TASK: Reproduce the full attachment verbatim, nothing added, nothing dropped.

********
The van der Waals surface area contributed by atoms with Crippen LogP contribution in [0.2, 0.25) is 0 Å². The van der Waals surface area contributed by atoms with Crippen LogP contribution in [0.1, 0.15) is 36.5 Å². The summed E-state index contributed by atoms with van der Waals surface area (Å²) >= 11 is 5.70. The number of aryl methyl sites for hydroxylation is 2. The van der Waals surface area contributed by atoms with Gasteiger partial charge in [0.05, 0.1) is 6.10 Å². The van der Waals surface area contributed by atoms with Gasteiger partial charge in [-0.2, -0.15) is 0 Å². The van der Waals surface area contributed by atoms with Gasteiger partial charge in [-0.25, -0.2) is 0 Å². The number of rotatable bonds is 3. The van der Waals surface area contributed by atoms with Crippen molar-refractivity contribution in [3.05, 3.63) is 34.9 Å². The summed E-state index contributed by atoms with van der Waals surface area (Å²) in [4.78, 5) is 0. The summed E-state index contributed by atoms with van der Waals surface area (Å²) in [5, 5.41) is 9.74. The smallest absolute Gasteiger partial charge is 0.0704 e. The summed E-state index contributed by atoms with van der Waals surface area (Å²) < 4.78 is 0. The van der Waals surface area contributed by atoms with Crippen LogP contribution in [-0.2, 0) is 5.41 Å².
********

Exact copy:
The van der Waals surface area contributed by atoms with Crippen LogP contribution in [0.2, 0.25) is 0 Å². The van der Waals surface area contributed by atoms with Crippen LogP contribution in [0.1, 0.15) is 36.5 Å². The summed E-state index contributed by atoms with van der Waals surface area (Å²) >= 11 is 5.70. The number of aryl methyl sites for hydroxylation is 2. The van der Waals surface area contributed by atoms with Gasteiger partial charge in [0.05, 0.1) is 6.10 Å². The van der Waals surface area contributed by atoms with Gasteiger partial charge in [-0.2, -0.15) is 0 Å². The van der Waals surface area contributed by atoms with Gasteiger partial charge in [-0.25, -0.2) is 0 Å². The number of rotatable bonds is 3. The van der Waals surface area contributed by atoms with Crippen molar-refractivity contribution in [3.05, 3.63) is 34.9 Å². The summed E-state index contributed by atoms with van der Waals surface area (Å²) in [4.78, 5) is 0. The summed E-state index contributed by atoms with van der Waals surface area (Å²) in [5, 5.41) is 9.74. The smallest absolute Gasteiger partial charge is 0.0704 e. The summed E-state index contributed by atoms with van der Waals surface area (Å²) < 4.78 is 0. The van der Waals surface area contributed by atoms with Crippen LogP contribution in [-0.2, 0) is 5.41 Å².